Anyway, I woke up too early Sunday, so I hadda get my X-Mas cards ready to go out. While we, y'know, still have mail. Can't take anything for granted anymore, huh?
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Friday, August 14, 2020

Apparently, I don't read at home; which may be because I'll stay up way too late reading. But last week I was on vacation, and had time to read a ton, which was kind of nice. It may have helped that my cell reception was markedly intermittent, which prevented me from reading too much Twitter. Despite having read about 98% of Stephen King's work (and I say 98% because I know there's two new ones in the last year or so) I hadn't read any from his sons. Joe Hill's Strange Weather was pretty good, though. Dan Abnett has been mentioned on the blog more than a few times, and Everybody Wants to Rule the World has a ton of villains all in the middle of their own things, splitting the Avengers up for most of the book: a fun read. I've read more than a bit of Max Allan Collins; although I think he also has a ton of books: Quarry was enjoyable, although I particularly liked his description at the end, that he would have Quarry do something terrible at the start of the book, to give the reader a chance to bail out, then have him do something else terrible maybe three-quarters in to remind the reader who they're pulling for there. A Man Called Ove isn't my usual fare; my mom had it handy: an aging Swedish man just wants to kill himself in peace, but gets sucked into the lives of his neighbors. Heartwarming, even for someone mildly dead inside like me! Solo was a decent James Bond story, set mostly in Africa, 1969; a change from most Bond stories. The Iron Man novel Femme Fatales was a bit of an update of classic S.H.I.E.L.D. continuity, and features both the Viper and Madame Masque: Tony sleeps with one of them, and you just guessed the wrong one. Despite a lengthy career at NASA and a brief one in the NFL, Leland Melvin is probably best known for his astronaut photo with his dogs, which is also the cover of his autobiography. Lastly, I read the Prisoner before, which felt like less an adaptation of the classic show than its own thing. There's also a Shakespeare play performed as a distraction towards the end, that I kind of need to read the play as well. Some later vacation, I suppose: I've already set aside four more books for my next one... Read more!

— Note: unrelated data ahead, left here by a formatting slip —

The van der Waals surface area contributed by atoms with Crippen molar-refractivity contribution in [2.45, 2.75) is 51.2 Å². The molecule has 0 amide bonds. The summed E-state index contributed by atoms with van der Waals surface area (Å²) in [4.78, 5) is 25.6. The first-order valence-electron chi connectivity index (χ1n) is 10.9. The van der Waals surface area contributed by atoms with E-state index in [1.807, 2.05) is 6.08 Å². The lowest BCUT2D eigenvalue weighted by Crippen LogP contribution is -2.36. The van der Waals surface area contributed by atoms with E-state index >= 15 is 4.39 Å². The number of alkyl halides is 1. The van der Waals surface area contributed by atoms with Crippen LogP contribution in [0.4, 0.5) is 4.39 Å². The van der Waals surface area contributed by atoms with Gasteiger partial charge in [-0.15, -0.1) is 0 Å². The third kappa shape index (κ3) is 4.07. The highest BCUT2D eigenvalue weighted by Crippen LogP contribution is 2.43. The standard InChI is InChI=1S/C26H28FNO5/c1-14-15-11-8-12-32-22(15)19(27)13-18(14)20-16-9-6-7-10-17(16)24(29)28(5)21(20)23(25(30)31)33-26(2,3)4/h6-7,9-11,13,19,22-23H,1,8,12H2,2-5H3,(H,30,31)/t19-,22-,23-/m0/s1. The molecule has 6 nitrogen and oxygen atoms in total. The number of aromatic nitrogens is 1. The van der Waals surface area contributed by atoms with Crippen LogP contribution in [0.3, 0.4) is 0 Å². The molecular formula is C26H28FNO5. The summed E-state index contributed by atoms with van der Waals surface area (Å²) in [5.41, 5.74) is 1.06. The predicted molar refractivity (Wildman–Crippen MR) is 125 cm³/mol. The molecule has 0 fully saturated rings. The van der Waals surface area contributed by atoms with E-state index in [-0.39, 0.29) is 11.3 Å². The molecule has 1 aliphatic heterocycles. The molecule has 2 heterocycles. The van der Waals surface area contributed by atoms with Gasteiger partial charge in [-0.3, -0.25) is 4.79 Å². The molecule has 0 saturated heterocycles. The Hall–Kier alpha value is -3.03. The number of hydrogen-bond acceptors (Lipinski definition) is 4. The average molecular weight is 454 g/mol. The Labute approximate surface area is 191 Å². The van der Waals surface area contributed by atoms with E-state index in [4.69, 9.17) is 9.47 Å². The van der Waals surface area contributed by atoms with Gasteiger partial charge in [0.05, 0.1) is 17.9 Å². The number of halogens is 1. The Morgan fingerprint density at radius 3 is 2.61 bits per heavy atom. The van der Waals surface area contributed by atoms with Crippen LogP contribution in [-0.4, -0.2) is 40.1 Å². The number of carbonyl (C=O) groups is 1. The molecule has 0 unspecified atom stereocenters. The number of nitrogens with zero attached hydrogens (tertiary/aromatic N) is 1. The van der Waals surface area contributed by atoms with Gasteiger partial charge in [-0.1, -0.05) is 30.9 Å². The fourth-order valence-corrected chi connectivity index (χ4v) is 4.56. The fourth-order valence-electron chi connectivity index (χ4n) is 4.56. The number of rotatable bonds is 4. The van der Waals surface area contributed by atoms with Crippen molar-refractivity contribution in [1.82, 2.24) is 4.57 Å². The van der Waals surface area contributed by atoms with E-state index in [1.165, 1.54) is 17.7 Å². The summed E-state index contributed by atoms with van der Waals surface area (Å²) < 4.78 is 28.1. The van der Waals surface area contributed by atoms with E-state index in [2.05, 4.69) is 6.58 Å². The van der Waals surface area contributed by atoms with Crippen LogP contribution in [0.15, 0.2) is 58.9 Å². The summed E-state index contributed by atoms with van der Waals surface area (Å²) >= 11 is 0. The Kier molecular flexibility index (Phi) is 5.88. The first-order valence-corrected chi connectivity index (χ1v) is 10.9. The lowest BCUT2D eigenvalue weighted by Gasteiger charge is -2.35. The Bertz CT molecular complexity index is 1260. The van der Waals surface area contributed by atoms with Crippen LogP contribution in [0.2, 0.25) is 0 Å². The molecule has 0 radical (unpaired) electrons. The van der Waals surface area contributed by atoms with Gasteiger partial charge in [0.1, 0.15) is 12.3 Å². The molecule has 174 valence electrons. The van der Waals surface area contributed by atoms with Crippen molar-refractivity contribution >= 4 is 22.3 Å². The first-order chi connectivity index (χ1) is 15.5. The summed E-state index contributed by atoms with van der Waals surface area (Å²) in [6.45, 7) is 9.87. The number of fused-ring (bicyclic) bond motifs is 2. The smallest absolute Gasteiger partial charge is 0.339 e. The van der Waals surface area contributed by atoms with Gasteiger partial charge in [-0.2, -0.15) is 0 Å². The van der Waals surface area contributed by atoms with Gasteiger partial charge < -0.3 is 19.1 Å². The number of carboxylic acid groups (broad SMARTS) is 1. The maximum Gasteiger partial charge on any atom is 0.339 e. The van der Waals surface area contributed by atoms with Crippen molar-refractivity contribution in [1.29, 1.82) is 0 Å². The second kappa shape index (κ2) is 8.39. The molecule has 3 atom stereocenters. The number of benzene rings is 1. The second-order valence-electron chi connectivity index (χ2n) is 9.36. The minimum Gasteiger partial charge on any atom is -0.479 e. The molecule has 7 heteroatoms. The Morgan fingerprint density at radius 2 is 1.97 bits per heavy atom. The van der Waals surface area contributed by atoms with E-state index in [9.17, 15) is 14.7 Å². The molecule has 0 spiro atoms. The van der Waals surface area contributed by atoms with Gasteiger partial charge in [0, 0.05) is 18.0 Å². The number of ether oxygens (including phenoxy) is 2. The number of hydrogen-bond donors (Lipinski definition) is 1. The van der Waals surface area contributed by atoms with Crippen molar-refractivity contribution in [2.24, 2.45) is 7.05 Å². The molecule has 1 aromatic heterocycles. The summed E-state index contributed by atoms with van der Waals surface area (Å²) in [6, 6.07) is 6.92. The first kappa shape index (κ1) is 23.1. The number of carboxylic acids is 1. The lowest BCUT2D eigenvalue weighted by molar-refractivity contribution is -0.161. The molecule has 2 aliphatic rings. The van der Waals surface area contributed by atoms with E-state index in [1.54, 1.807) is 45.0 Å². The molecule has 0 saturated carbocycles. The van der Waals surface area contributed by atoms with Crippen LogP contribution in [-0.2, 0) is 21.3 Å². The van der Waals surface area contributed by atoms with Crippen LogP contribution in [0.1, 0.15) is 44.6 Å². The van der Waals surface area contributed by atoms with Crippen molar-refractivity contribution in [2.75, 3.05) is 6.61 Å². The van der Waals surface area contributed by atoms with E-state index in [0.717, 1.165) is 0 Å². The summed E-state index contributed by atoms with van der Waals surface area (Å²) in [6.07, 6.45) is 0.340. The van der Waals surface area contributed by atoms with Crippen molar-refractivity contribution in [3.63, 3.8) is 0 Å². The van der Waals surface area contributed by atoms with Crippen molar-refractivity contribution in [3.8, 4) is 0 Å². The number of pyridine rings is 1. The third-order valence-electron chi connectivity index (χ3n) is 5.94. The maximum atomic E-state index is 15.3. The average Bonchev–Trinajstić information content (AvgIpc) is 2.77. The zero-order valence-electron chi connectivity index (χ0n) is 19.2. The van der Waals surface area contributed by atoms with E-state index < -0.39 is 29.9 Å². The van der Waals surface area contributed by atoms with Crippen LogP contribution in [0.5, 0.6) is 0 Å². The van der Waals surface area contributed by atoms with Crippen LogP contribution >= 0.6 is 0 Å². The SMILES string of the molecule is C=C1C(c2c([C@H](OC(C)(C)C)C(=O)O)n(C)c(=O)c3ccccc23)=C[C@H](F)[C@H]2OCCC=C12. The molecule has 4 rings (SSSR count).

Thursday, August 13, 2020

Somehow, I don't think the Satin Satan ended up on the Suicide Squad with the rest of the Firestorm villains.

Because I grabbed it out of the quarter bin again, I nearly just re-blogged an old issue of the Shadow that I blogged back in 2011, so instead I had to go through the increasingly inaccurate Firestorm tag to make sure we hadn't seen this one before: from 1980, Justice League of America #179, "The Siren Song of the Satin Satan!" Written by Gerry Conway, pencils by Dick Dillin, inks by Frank McLaughlin.

Firestorm joins the JLA: he would be the last new member of the classic "satellite era" and possibly when Alex Ross stopped reading the book. He's thrilled to death, maybe a bit over-enthusiastic; but Superman thinks his "innocence and joy" would be good for the team. On the other hand, Green Arrow thinks he may be self-centered and spacey; when he's really just conversing with the unseen Professor Stein. Observing them, Red Tornado suspects Arrow feels he should be doing more on the streets, like Black Lightning, who recently passed on membership.

After a pleasant induction--and tedious orientation from Batman, that apparently the whole team sat through?--Firestorm returns home to Manhattan and changes back to Ronnie Raymond and Professor Stein: Stein still didn't remember anything that happened when they were Firestorm, because he had been unconscious when they first formed! Ronnie puts the dazed Stein in a cab and sends him home--upstate, which couldn't have been a cheap fare! Dick move, Ronnie. Surprisingly, Ronnie's supporting cast makes an appearance, namely his girlfriend Doreen and bully/future villain Cliff Carmichael. A friend's brother had vanished at a disco downtown, so they decide to go see. Carmichael reluctantly joins them, saying "somebody's got to keep your noses clean," which I'm hoping isn't a cocaine reference. They quickly discover the missing brother, an avid dancer, had been invited to the swanky penthouse of supermodel Sabrina Sultress, known as the Satin Satan. Weird nom de plume for a model, isn't it? It's not even great for a supervillain.

Right after Professor Stein pays the cab driver, Ronnie summons him back into Firestorm again to investigate! God, you dick! Firestorm is immediately mesmerized by Satin, but manages to activate his JLA signal be continued! "So, what do I do for an encore?" Get captured immediately? Maybe next issue Ronnie can leave the Professor at a homeless shelter or something.